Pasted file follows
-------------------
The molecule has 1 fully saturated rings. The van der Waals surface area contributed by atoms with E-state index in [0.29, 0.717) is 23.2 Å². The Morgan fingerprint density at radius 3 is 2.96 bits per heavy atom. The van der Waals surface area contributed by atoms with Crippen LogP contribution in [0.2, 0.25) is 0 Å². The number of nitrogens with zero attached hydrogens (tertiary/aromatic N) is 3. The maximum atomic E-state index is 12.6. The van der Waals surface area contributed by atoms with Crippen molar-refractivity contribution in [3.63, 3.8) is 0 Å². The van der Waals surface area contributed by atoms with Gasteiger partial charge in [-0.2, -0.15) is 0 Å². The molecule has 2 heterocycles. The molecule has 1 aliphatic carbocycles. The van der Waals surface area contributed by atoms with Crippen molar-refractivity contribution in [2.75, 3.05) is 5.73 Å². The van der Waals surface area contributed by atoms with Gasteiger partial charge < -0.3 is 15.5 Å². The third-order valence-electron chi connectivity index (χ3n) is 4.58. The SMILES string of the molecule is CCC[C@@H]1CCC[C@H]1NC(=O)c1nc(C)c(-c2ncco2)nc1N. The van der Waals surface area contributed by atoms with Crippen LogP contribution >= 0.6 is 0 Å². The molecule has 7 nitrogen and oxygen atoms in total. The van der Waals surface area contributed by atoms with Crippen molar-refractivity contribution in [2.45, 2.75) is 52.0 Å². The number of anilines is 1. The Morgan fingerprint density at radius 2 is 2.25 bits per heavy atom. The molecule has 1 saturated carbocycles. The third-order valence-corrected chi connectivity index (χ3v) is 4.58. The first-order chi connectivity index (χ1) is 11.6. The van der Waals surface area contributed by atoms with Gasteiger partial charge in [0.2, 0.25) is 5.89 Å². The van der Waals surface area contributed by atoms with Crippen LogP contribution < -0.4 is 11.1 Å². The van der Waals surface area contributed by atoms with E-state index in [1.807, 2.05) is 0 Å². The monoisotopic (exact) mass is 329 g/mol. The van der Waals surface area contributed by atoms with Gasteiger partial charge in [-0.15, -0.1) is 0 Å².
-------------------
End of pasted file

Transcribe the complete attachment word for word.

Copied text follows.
The molecule has 1 fully saturated rings. The van der Waals surface area contributed by atoms with E-state index in [0.29, 0.717) is 23.2 Å². The Morgan fingerprint density at radius 3 is 2.96 bits per heavy atom. The van der Waals surface area contributed by atoms with Crippen LogP contribution in [0.2, 0.25) is 0 Å². The number of nitrogens with zero attached hydrogens (tertiary/aromatic N) is 3. The maximum atomic E-state index is 12.6. The van der Waals surface area contributed by atoms with Crippen molar-refractivity contribution in [3.63, 3.8) is 0 Å². The van der Waals surface area contributed by atoms with Gasteiger partial charge in [-0.2, -0.15) is 0 Å². The molecule has 2 heterocycles. The molecule has 1 aliphatic carbocycles. The van der Waals surface area contributed by atoms with Crippen molar-refractivity contribution in [2.75, 3.05) is 5.73 Å². The van der Waals surface area contributed by atoms with Gasteiger partial charge < -0.3 is 15.5 Å². The third-order valence-electron chi connectivity index (χ3n) is 4.58. The SMILES string of the molecule is CCC[C@@H]1CCC[C@H]1NC(=O)c1nc(C)c(-c2ncco2)nc1N. The van der Waals surface area contributed by atoms with Crippen LogP contribution >= 0.6 is 0 Å². The molecule has 7 nitrogen and oxygen atoms in total. The van der Waals surface area contributed by atoms with Crippen molar-refractivity contribution in [2.45, 2.75) is 52.0 Å². The number of anilines is 1. The Morgan fingerprint density at radius 2 is 2.25 bits per heavy atom. The molecule has 1 saturated carbocycles. The third-order valence-corrected chi connectivity index (χ3v) is 4.58. The first-order chi connectivity index (χ1) is 11.6. The van der Waals surface area contributed by atoms with Gasteiger partial charge in [0.2, 0.25) is 5.89 Å². The van der Waals surface area contributed by atoms with Crippen LogP contribution < -0.4 is 11.1 Å². The van der Waals surface area contributed by atoms with E-state index in [1.807, 2.05) is 0 Å². The monoisotopic (exact) mass is 329 g/mol. The van der Waals surface area contributed by atoms with Gasteiger partial charge in [-0.15, -0.1) is 0 Å².